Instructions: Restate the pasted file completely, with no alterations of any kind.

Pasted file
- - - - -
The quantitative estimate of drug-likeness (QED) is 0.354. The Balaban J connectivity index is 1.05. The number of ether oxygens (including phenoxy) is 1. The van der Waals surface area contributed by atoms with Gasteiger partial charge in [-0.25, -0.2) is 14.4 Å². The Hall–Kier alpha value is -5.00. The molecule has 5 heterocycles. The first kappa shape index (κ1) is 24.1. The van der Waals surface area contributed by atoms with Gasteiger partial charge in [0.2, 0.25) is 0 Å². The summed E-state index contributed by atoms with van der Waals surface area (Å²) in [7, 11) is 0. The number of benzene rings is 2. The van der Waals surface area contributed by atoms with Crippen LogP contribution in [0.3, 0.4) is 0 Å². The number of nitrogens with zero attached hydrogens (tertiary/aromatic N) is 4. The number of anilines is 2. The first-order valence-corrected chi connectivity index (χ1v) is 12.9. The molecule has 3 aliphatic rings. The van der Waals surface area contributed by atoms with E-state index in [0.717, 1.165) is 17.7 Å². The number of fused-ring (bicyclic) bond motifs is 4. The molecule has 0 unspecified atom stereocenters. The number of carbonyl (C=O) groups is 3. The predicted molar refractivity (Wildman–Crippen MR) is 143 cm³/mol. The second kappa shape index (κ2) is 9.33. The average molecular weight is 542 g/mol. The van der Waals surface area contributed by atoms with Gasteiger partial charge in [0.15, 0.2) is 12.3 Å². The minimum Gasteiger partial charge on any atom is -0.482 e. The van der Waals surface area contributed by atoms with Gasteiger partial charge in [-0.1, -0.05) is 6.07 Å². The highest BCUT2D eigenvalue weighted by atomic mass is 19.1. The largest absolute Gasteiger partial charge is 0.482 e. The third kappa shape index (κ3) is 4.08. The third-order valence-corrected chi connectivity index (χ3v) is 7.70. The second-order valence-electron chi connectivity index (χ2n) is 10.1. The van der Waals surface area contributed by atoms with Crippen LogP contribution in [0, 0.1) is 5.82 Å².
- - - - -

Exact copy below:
The quantitative estimate of drug-likeness (QED) is 0.354. The Balaban J connectivity index is 1.05. The number of ether oxygens (including phenoxy) is 1. The van der Waals surface area contributed by atoms with Gasteiger partial charge in [-0.25, -0.2) is 14.4 Å². The Hall–Kier alpha value is -5.00. The molecule has 5 heterocycles. The first kappa shape index (κ1) is 24.1. The van der Waals surface area contributed by atoms with Gasteiger partial charge in [0.2, 0.25) is 0 Å². The summed E-state index contributed by atoms with van der Waals surface area (Å²) in [7, 11) is 0. The number of benzene rings is 2. The van der Waals surface area contributed by atoms with Crippen LogP contribution in [0.3, 0.4) is 0 Å². The number of nitrogens with zero attached hydrogens (tertiary/aromatic N) is 4. The number of anilines is 2. The first-order valence-corrected chi connectivity index (χ1v) is 12.9. The molecule has 3 aliphatic rings. The van der Waals surface area contributed by atoms with E-state index in [0.717, 1.165) is 17.7 Å². The number of fused-ring (bicyclic) bond motifs is 4. The molecule has 0 unspecified atom stereocenters. The number of carbonyl (C=O) groups is 3. The predicted molar refractivity (Wildman–Crippen MR) is 143 cm³/mol. The second kappa shape index (κ2) is 9.33. The average molecular weight is 542 g/mol. The van der Waals surface area contributed by atoms with Gasteiger partial charge in [0.15, 0.2) is 12.3 Å². The minimum Gasteiger partial charge on any atom is -0.482 e. The van der Waals surface area contributed by atoms with Gasteiger partial charge in [-0.1, -0.05) is 6.07 Å². The highest BCUT2D eigenvalue weighted by atomic mass is 19.1. The largest absolute Gasteiger partial charge is 0.482 e. The third kappa shape index (κ3) is 4.08. The third-order valence-corrected chi connectivity index (χ3v) is 7.70. The second-order valence-electron chi connectivity index (χ2n) is 10.1. The van der Waals surface area contributed by atoms with Crippen LogP contribution in [0, 0.1) is 5.82 Å².